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Ridge and McDaniel Roads Fire Gate Removal

The temporary fire gate at Ridge and McDaniel roads will be removed this fall. The fire gate was installed due to sight-distance issues that have been resolved by development. The County received requests in favor and opposed to this decision.

FAQs  Community Outreach  Download FAQs

Thirty-three people in the Ridge Road area attended the Sept. 22 Community Meeting about removal of the temporary fire gate on Ridge Road at McDaniel Road. Watch the recording and review the PowerPoint.

The gate is scheduled for removal on Oct. 19 (schedule subject to change).


The temporary fire gate at Ridge and McDaniel roads was installed when subdivision on the south side of Ridge Road began. The installation was needed due to a sight distance issue on the NW corner. The intent was that Ridge Road would eventually provide access to McDaniel Road, once the sight distance was corrected through development.

Eventually the NW corner of the intersection was developed and the sight distance issue was corrected. But the fire gate remained in place.

More homes were built, and the County received several requests to remove the gate to allow access from Ridge Road onto McDaniel Road.

County Traffic Engineering staff did a sight distance evaluation and determined that there is adequate sight distance at the intersection. The gate should be removed to provide transportation connectivity. See FAQ Q6

Sight distance to the south of the intersection does not meet Community Development Code Section 501-8.5 F (4) criteria. However, based on the American Association of State Highway and Transportation Officials (AASHTO) stopping sight distance calculation, which makes conservative assumptions for brake reaction times and deceleration rates, there is adequate visibility for drivers to observe a traffic hazard and react accordingly.

The actual field-measured sight distance is over 30% greater than the minimum required stopping sight distance, per AASHTO, and as such Community Development Code Sections 501-8.1 B (2) (d) and 8.2 B (3) are achieved. The AASHTO formula takes into account the site-specific conditions; the criteria in CDC 501-8.5 F (4) is more generic in its application.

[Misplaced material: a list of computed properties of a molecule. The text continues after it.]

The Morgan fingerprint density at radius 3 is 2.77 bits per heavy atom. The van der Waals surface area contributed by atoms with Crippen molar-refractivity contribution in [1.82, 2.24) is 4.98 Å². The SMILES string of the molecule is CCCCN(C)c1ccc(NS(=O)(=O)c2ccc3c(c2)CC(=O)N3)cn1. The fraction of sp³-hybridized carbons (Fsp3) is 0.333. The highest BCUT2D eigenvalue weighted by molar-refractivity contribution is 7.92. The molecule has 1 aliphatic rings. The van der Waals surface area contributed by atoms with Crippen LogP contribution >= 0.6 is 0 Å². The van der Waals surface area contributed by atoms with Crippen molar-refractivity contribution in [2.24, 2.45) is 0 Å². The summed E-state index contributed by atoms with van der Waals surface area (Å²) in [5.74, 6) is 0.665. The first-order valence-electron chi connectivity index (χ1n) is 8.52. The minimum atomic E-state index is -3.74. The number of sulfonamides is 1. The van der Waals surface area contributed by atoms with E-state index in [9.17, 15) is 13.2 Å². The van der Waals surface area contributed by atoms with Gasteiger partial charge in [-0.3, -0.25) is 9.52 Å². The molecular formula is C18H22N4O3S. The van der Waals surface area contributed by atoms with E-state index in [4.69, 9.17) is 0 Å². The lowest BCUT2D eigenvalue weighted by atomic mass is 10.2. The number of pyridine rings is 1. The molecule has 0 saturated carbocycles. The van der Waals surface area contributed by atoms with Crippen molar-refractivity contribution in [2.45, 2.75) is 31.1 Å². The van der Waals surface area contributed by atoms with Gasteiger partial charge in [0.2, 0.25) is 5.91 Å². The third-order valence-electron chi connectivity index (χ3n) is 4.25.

Therefore, public safety is preserved at the intersection as constructed with the fire gate removed. See FAQ Q6 An engineering study conducted by ETRC, LLC, the firm hired by the Ironwood Homeowners Association, came to the same conclusion.

Community Outreach, December 2019

In 2019, residents on/near Blackhawk Drive requested removal of the temporary fire gate at Ridge Road to improve traffic flow in the areas between Blackhawk Drive and Ridge Road.

Washington County mailed postcards to 273 addresses in the area (see map), asking for feedback about removal of the gate.

Summary of Responses both e-mails and phone calls:

  • Total responses: 132 from 94 unique addresses that could be located/mapped
  • Yes totals: 67 (3 outside the mailing area or anonymous) that reflect 57 individual addresses
  • No totals: 60 (5 are outside the mailing area or anonymous) that reflect 38 individual addresses

(57 + 38 = 95 because one address is counted in Yes and No)

Yes votes referenced:

  • Fair distribution of traffic
  • Safety (for pedestrians, due to alleviated congestion)
  • Access (for residents and emergency vehicles)

No votes referenced:

  • Children: 29 (Safety of children on the street and in yards)
  • Sight distance: 18 (Concern the sight distance issues are not resolved)
  • Safety: 15 (Included children, pedestrians, dog walkers, elderly, bike riders, etc.)
  • Traffic: 11 (More traffic through the Ridge exit)
  • Speeding: 7 (Concern about speeds on both McDaniel and Ridge roads)
  • Bus Stop: 5 (Concern about impact to TriMet and school bus stop)
  • Crime: 5 (Concerns about increases in package theft, burglaries, etc.)
  • Other: (Included safety of driveway access and lower property values)


In recent years, we received requests to remove the fire gate to better distribute traffic between Blackhawk Drive and Ridge Road.

The Ridge Road gate was initially a requirement of development. The gate was installed for temporary emergency-access only because sight distance on Ridge Road, looking north on McDaniel Road, was insufficient. Washington County always planned to have Ridge Road connect to McDaniel Road, providing full access.

The sight distance issue was corrected when properties on the north side of the intersection developed. We delayed the gate removal, pending a full evaluation conducted in 2021. County engineering staff determined the intersection has adequate stopping sight distance and can operate safely without the gate. See Q6